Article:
Tre Motetter

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Tre Motetter
by Carl Nielsen
Carl Nielsen-1928.jpg
The composer in 1928
Catalogue
  • FS 139
  • Op. 55
Form Motets
Text
  • Psalms 38:9
  • Psalms 23:1-2
  • Psalms 31:21
Language Latin
Composed 1929 (1929)
Dedication Mogens Wöldike and the Palestrina choir
Performed 11 April 1930 (1930-04-11): Copenhagen
Scoring SATB choir

Tre Motetter (Three Motets), FS 139, Op. 55, is a composition for unaccompanied choir by Carl Nielsen. It is a setting of three quotations in Latin from different psalms chosen by the composer and his wife Anne Marie Carl-Nielsen. The three motets, Afflictus sum, Dominus regit me and Benedictus Dominus were first performed on 11 April 1930 at the Ny Carlsberg Glyptotek by Mogens Wöldike and the Palestrina choir, to whom they are dedicated. Among the composer's last works, they were published in 1931 by the Skandinavisk Musikforlag in Copenhagen.

History and words

Nielsen listened in 1928 to a concert of a cappella Renaissance polyphony conducted by Mogens Wöldike. The conductor asked Nielsen, his former teacher, to compose something for the group, and made suggestions for texts. Instead, Nielsen and his wife Anne-Marie selected sections from different psalms.[1] Nielsen composed the works from April to August 1929 while studying vocal polyphonic music by Renaissance composers.[2]

"Afflictus sum" is the ninth verse of Psalm 38 (Psalm 37 in the Vulgate), translated in the King James Version: "Lord, all my desire is before thee; and my groaning is not hid from thee." (Psalms 38:9). "Dominus regit me" (The lord leads me), known as: The Lord is my shepherd) are the first two verses of Psalm 23 (Psalm 22 in the Vulgate), reading in the KJ translation: "The Lord is my shepherd; I shall not want. He maketh me to lie down in green pastures: he leadeth me beside the still waters." (Psalms 23:1-2). "Benedictus Dominus" is the 21st verse of Psalm 31 (the 22nd verse of Psalm 30 in the Vulgate), in the KJ version: "Blessed be the Lord: for he hath shewed me his marvellous kindness in a strong city." (Psalms 31:21).

The three motets were first performed on 11 April 1930 at the Ny Carlsberg Glyptotek by Mogens Wöldike and the Palestrina choir.[3] They were published in 1931 by the Skandinavisk Musikforlag in Copenhagen.[2]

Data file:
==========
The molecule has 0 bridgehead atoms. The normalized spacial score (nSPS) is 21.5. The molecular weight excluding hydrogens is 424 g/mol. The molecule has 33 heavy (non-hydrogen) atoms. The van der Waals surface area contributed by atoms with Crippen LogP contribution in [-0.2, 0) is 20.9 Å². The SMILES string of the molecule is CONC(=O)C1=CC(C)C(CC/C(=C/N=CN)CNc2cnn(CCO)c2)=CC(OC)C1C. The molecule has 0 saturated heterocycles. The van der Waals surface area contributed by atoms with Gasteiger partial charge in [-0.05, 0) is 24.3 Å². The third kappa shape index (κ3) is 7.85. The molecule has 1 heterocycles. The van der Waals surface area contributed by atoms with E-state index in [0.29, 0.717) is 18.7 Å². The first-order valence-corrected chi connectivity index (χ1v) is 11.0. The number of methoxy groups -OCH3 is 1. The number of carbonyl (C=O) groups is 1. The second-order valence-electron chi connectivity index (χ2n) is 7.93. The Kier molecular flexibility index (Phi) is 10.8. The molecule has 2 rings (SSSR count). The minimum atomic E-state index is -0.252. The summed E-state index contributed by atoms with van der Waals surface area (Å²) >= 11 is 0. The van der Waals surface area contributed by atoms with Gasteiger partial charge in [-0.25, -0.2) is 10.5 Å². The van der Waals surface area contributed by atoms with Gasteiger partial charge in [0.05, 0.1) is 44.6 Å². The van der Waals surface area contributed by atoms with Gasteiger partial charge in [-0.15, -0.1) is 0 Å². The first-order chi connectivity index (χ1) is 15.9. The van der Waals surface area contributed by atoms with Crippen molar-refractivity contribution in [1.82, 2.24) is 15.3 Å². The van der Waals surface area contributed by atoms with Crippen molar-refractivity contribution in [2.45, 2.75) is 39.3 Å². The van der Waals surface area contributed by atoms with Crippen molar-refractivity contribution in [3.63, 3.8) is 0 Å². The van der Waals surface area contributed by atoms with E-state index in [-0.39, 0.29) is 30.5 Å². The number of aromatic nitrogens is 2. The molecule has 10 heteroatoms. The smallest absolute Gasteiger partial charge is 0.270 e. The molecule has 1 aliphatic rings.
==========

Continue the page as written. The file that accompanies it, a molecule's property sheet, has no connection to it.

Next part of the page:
Music

The motets are set for an a cappella choir SATB of four to five voices. The first is scored for only the lower voices (ATTB),[3] the central one for SATB,[4] the last one uses a divided soprano.[5] Nielsen wrote the music first, to reflect the mood of the Biblical quotations, adding the texts later.[2] Dennis Shrock, who named the style "Neo-Renaissance", notes in Choral Repertoire:

Clearly modeled on the works of Palestrina, each motet is constructed of successive points of imitation, with occasional and brief phrases of homophony that interrupt the texture of long polyphonic phrases.[6]

The handwritten parts for the first performance in 1930 are lost, and scholars debate if several markings regarding dynamics and phrasing, which were added by the conductor Mogens Wöldike and appear in the first printed edition, were approved by the composer.[7] Nielsen was pleased with the motets, both his approach and the works themselves.[2]

References

  1. ^ "Last years". Carl Nielsen Society. Retrieved 10 June 2015. 
  2. ^ a b c d "Three Motets, Opus 55". CNW: Catalogue of Carl Nielsen's Works. Retrieved 9 June 2015. 
  3. ^ a b "Afflictus sum, opus 55.1". CNW: Catalogue of Carl Nielsen's Works. Retrieved 9 June 2015. 
  4. ^ "Dominus regit me, opus 55.2". CNW: Catalogue of Carl Nielsen's Works. Retrieved 9 June 2015. 
  5. ^ "Benedictus Dominus, opus 55.3". CNW: Catalogue of Carl Nielsen's Works. Retrieved 9 June 2015. 
  6. ^ Shrock, Dennis (2010). Choral Repertoire. Oxford University Press. p. 656. ISBN 9780199716623. 
  7. ^ Carl Nielsen Studies. Ashgate Publishing. 2010. p. 94. ISBN 9781409405221. 

Sources

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